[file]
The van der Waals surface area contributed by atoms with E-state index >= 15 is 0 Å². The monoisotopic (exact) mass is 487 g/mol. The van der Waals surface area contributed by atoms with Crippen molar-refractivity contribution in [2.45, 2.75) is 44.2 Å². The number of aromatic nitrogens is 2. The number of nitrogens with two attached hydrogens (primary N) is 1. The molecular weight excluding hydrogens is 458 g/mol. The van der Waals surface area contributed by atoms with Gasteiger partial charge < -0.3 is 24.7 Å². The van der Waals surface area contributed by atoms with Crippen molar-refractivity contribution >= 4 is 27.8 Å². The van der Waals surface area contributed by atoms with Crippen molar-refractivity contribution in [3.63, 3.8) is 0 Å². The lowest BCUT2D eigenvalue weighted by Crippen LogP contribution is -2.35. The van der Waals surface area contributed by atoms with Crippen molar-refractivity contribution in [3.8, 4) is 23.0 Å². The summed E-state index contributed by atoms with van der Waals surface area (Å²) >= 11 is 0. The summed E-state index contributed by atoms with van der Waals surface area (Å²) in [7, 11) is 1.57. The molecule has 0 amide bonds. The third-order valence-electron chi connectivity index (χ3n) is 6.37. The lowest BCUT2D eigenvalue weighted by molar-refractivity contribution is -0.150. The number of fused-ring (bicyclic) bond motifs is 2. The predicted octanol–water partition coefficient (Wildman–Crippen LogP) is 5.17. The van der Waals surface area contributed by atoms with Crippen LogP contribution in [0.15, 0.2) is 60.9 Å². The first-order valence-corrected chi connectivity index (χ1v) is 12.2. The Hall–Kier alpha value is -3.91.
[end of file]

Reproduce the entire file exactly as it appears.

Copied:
The van der Waals surface area contributed by atoms with E-state index >= 15 is 0 Å². The monoisotopic (exact) mass is 487 g/mol. The van der Waals surface area contributed by atoms with Crippen molar-refractivity contribution in [2.45, 2.75) is 44.2 Å². The number of aromatic nitrogens is 2. The number of nitrogens with two attached hydrogens (primary N) is 1. The molecular weight excluding hydrogens is 458 g/mol. The van der Waals surface area contributed by atoms with Gasteiger partial charge < -0.3 is 24.7 Å². The van der Waals surface area contributed by atoms with Crippen molar-refractivity contribution >= 4 is 27.8 Å². The van der Waals surface area contributed by atoms with Crippen molar-refractivity contribution in [3.63, 3.8) is 0 Å². The lowest BCUT2D eigenvalue weighted by Crippen LogP contribution is -2.35. The van der Waals surface area contributed by atoms with Crippen molar-refractivity contribution in [3.8, 4) is 23.0 Å². The summed E-state index contributed by atoms with van der Waals surface area (Å²) >= 11 is 0. The summed E-state index contributed by atoms with van der Waals surface area (Å²) in [7, 11) is 1.57. The molecule has 0 amide bonds. The third-order valence-electron chi connectivity index (χ3n) is 6.37. The lowest BCUT2D eigenvalue weighted by molar-refractivity contribution is -0.150. The number of fused-ring (bicyclic) bond motifs is 2. The predicted octanol–water partition coefficient (Wildman–Crippen LogP) is 5.17. The van der Waals surface area contributed by atoms with Crippen LogP contribution in [0.15, 0.2) is 60.9 Å². The first-order valence-corrected chi connectivity index (χ1v) is 12.2. The Hall–Kier alpha value is -3.91.